Vision 2020 National bodies: UK

The International Agency for the Prevention of Blindness (IAPB) is an alliance of civil society organisations, private sector, and professional bodies promoting eye health through advocacy, knowledge and partnerships.
Organisation: IAPB

V2020 UK logo

Matt Broom writes about the Vision 2020 UK’s (later Vision UK) impact in the UK. Vision UK shut operations last week. This interview is part of the Vision Excellence Awards – do send in your nominations.

What was VISION 2020 UK’s impact on eye care and service delivery in the UK and the region?
By being the independent partnership organisation in the UK for eye health and sight loss VISION 2020 UK/Vision UK formed strategic partnerships around vision strategies in the devolved administrations of the UK and the UK government in general. We worked to keep eye health and sight loss on medical and social care agendas.
We respond to national and local consultations on specific eye questions and also wider health issues such as diabetes, obesity and dementia.

Through our committees we have developed strategies which have been taken up nationally, such as the Portfolio of indicators for eye health and care and the James Lind Alliance, priority setting partnership for Sight Loss and Vision.

One of VISION 2020’s key role was to bring eye care to the attention of policy holders – can you think of one or two key politicians who began to take eye care seriously thanks to our advocacy?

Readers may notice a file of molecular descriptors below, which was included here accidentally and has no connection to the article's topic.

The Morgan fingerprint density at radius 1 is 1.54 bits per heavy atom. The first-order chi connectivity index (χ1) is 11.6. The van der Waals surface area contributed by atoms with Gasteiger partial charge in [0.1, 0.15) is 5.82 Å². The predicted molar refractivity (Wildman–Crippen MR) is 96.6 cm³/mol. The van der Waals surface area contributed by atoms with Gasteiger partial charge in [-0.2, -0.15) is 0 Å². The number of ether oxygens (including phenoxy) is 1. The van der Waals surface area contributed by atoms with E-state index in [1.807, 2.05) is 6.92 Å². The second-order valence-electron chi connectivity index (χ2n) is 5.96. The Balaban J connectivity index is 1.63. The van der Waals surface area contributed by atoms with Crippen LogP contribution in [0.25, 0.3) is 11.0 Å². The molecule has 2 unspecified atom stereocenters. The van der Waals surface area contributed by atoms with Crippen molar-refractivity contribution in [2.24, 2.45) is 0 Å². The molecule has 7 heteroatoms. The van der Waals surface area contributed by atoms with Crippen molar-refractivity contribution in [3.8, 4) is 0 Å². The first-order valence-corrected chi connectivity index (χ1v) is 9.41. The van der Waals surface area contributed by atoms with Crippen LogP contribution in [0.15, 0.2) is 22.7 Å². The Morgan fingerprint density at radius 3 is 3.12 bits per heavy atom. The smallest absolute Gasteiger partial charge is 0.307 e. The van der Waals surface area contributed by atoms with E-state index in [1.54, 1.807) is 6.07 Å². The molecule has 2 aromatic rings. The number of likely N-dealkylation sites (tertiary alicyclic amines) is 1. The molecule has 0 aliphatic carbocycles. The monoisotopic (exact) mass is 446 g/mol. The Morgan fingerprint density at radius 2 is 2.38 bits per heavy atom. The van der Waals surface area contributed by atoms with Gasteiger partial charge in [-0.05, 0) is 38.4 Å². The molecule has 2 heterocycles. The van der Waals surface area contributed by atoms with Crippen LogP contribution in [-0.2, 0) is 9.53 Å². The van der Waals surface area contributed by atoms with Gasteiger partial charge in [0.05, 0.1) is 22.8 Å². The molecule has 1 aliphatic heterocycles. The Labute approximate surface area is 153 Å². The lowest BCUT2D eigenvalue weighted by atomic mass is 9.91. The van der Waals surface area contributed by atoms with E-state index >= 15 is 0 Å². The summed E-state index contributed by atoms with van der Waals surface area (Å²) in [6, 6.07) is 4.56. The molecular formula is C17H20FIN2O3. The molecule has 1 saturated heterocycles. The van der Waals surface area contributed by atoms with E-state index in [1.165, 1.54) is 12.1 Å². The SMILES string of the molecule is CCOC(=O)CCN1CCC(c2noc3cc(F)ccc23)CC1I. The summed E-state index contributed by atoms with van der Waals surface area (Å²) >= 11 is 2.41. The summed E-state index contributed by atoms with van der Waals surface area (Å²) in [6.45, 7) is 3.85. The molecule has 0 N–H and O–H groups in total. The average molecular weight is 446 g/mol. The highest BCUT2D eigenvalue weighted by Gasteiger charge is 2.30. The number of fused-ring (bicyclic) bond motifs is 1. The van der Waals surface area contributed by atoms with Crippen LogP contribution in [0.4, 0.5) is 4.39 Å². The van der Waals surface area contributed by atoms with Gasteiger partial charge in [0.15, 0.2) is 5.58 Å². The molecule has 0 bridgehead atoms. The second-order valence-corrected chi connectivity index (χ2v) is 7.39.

Dai Lloyd, Welsh Assembly Member (Plaid Cymru); Jim Shannon MP (DUP); Marsha Chantol de Cordova MP (Labour); Julie Cooper MP (Labour) and more.

VISION 2020 also brought people together. Can you tell me how it brought the different eye care organisations and professional bodies together over the years?
VISION 2020 UK/Vision UK brought together the eye health and sight loss sector (3rd sector, professional and medical) through our mission to improve lives by raising the priority given to eye health and sight loss.

We formed committees around specific issues (public health, accessible technology, medical and social eye research for example) to work with local and national organisations inside and outside of the eye health and sight loss sector, local and national government.

The membership of VISION 2020 UK/Vision UK was across the sector from RNIB and Guide Dogs to the Federation of Dispensing Opticians to the College of Optometrists, Royal College of Ophthalmologists and the General Optical Council. Due to our neutral and facilitative status we both: provided a space for diverse organisations to collaborate, co-operate and co-produce with Blind and partially sighted people and led on specific strategic projects which were supported and promoted by our membership.

What do you think was V2020’s biggest achievement, in UK and globally?
Bringing collaboration and co-production to a sector which did not always find it easy to work together for the benefit of it’s recipients and partners. The promotion of World Sight day to ensure eye health, blindness, partial sight are on the international agenda and the World report on Vision which brings eye health and sight loss into the mainstream of health and social care policies world-wide.